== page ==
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The negative effects of climate change, including excessive heat, flash flooding, sea level rise, and increasingly severe droughts, already impact South Asia and West Africa, and are projected to increase in severity and geographic range. To adapt to these threats, robust policies based on the best scientific evidence are urgently needed to protect the health, livelihoods, and environments of the people in these regions. Communities across the global south share common challenges and can learn from each other.

This workshop built on research being conducted by the faculty research clusters on climate adaptation in West Africa and South Asia, through funding from the Salata Institute for Climate and Sustainability at Harvard University, to discuss the shared threats that climate change poses in their respective geographies. 

James H. Stock, Vice Provost for Climate and Sustainability, Harvard University and Director of the Salata Institute, welcomed attendees, along with opening remarks from faculty organizers Emmanuel Akyeampong, Ellen Gurney Professor of History and Professor of African and African American Studies, Harvard University, and Satchit Balsari Assistant Professor in Emergency Medicine, Harvard Medical School.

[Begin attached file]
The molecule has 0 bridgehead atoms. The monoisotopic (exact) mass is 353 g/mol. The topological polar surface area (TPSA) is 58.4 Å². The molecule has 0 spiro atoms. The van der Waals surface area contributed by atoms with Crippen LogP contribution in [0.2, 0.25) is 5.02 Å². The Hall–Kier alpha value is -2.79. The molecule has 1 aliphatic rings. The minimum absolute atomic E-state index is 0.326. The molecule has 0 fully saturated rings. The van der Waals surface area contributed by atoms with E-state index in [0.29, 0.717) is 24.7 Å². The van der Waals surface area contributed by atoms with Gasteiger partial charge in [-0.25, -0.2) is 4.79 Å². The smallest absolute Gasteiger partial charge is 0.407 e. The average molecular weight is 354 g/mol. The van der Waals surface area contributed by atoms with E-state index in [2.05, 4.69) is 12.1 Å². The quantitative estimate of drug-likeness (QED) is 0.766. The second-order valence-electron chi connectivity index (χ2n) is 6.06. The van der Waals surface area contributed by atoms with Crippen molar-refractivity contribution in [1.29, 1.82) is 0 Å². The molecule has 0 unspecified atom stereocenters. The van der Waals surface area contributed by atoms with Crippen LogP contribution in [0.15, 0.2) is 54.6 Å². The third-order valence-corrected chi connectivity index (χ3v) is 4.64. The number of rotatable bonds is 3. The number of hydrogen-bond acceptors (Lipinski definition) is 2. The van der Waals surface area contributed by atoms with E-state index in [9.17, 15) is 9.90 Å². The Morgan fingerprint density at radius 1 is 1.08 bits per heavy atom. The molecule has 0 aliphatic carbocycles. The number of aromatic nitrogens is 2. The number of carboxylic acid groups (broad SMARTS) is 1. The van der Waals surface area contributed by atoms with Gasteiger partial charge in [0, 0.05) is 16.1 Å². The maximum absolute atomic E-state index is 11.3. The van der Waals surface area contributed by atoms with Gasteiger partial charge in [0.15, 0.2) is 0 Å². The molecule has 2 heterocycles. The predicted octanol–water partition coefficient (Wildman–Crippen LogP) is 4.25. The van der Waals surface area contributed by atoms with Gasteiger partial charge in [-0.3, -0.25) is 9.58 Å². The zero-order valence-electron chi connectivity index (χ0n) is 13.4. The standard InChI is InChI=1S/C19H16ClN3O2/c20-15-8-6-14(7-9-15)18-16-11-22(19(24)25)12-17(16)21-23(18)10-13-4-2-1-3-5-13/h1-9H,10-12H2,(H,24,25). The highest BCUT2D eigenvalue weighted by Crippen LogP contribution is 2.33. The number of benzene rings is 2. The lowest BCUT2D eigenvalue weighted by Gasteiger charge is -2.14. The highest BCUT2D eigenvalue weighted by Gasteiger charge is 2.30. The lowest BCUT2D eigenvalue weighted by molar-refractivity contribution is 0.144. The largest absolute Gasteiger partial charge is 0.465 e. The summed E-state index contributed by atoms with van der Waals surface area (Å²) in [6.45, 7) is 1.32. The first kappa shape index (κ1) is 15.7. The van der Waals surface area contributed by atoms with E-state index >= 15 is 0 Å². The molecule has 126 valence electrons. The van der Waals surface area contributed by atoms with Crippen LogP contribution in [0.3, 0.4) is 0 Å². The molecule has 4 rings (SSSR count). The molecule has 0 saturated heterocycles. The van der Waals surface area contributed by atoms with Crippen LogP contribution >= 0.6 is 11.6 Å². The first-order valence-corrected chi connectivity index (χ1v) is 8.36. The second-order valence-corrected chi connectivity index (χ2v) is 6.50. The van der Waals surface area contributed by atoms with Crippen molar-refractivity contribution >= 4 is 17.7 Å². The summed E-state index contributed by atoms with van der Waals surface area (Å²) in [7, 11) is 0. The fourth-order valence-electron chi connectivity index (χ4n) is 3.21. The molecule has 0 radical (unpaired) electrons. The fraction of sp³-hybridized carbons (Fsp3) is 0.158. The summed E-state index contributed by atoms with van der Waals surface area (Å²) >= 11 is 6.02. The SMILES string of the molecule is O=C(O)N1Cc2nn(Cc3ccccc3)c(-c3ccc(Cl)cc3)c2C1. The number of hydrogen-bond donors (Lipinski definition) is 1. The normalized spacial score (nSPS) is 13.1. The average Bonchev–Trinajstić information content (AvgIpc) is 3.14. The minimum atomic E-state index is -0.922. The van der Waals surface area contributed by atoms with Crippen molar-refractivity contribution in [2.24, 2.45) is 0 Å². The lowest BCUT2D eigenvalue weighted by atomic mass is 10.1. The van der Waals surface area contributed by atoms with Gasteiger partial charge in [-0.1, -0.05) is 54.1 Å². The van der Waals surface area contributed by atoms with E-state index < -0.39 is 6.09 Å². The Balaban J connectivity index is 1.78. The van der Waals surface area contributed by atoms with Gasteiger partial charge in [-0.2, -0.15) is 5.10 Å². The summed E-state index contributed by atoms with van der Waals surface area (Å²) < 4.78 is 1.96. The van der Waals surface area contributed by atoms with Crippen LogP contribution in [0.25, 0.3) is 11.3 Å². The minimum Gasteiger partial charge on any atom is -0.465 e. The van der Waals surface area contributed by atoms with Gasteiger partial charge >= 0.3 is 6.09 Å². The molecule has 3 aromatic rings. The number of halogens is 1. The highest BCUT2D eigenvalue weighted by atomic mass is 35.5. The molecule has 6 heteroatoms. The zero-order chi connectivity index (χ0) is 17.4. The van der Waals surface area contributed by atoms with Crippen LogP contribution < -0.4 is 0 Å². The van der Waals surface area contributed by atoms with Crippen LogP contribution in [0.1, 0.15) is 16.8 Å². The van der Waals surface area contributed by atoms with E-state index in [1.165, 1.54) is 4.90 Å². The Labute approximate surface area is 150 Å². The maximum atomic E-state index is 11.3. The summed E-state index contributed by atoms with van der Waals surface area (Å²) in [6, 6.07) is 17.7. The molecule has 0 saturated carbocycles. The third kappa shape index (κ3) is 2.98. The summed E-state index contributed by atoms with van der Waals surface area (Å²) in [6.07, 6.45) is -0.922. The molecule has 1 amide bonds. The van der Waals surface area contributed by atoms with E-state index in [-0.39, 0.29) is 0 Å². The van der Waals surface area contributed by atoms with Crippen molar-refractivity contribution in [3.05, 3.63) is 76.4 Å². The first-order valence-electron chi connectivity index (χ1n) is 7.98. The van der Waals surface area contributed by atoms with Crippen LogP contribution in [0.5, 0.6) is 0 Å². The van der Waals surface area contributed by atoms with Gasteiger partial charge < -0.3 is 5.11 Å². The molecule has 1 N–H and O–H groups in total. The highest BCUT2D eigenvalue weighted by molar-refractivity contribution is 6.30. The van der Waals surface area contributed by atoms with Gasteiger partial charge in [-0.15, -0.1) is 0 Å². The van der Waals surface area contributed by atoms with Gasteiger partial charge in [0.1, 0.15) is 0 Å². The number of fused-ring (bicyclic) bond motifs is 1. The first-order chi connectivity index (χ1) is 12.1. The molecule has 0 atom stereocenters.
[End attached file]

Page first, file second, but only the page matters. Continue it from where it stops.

The workshop was co-sponsored by the Mittal Institute, the Salata Institute at Harvard, FXB Center for Health and Human Rights, and the Stanley Center for Peace and Security.

Panel discussions covered topics including Implications of Climate Projections, Adapting to Climate Change in South Asia and West Africa, Local Idioms for a Just Transition, Climate Change and Adaptation: A Health Agenda, and Financing Climate Adaptation.

Workshop participants included research, policymakers and activists from both South Asia and West Africa, leading to fruitful exchanges on shared challenges and ways forward.

The South Asia cluster, which had representatives from both India and Bangladesh, met to map the research agenda for the three-year initiative.

The conversations focused on where impacts are expected, local vulnerabilities and risks in these regions, what local capacity and government response is necessary, including the stakeholders who will need to make decisions on the ground, connecting these conversations across these regional contexts, and planning for how to prepare local, regional, and international capacity on the topic. 

The workshop keynote event focused on Recalibrating Sustainability: Living with a Changing Climate with talks from experts in each region: Dr. Prabhu Pingali, Professor in the Charles H. Dyson School of Applied Economics and Management at Cornell University and Founding Director of the Tata-Cornell Institute for Agriculture and Nutrition (TCI), and Dr. Joseph Onoja, Director General of the Nigerian Conservation Foundation (NCF).